Now that the 10th edition of France-Atlanta has come to a close, let’s take a look back at the residency of the Toulouse, France-based architecture firm BAST – Bureau architectures sans titre (“Untitled Architecture Office”), which took place October 21-29.
Recently recognized by the European Commission and Fundació Mies van der Rohe with the Emerging Architecture Award, the three architects of BAST were invited, as part of France-Atlanta 2019, to share their experiences and expertise with Georgia Institute of Technology students. Their participation included a workshop, a lecture-conference and the inauguration of an outdoor structure, created in collaboration with Georgia Tech architecture students.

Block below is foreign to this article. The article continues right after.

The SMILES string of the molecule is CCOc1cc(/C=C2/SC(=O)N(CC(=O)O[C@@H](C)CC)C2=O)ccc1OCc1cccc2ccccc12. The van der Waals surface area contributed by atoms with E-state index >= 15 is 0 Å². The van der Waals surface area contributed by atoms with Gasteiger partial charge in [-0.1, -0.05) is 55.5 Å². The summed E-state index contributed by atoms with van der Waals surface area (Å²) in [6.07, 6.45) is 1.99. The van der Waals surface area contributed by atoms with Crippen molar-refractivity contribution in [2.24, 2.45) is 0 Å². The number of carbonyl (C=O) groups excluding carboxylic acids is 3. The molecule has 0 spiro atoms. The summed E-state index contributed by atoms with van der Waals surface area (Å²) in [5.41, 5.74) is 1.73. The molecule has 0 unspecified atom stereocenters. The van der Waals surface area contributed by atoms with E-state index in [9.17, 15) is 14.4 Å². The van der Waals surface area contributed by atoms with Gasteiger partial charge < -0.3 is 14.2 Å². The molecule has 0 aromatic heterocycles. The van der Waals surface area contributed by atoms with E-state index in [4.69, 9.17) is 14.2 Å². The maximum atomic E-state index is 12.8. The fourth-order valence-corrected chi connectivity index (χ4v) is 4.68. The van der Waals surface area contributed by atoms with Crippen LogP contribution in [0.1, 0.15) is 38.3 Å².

In this interview, the architects Laurent Didier, Mathieu Le Ny, and Louis Léger answered our questions on their common sense and anonymity approach, transatlantic differences in architecture and their experiences collaborating with American students.
Can you explain BAST’s “anonymous” approach and its singularity?
BAST: Our approach is based on the notion of anonymity. Today, BAST has three architects but it is an evolving structure. There were two architects, then three, then five and now three again. In fact, our anonymous approach allows us to have different people working on projects without the project becoming claimed by any one person. This approach is singular when compared to historical offices that are associated with the name of an architect. Our office evokes a notion of anonymity even in its name: Bureau architectures sans titre (“Untitled Architecture office”).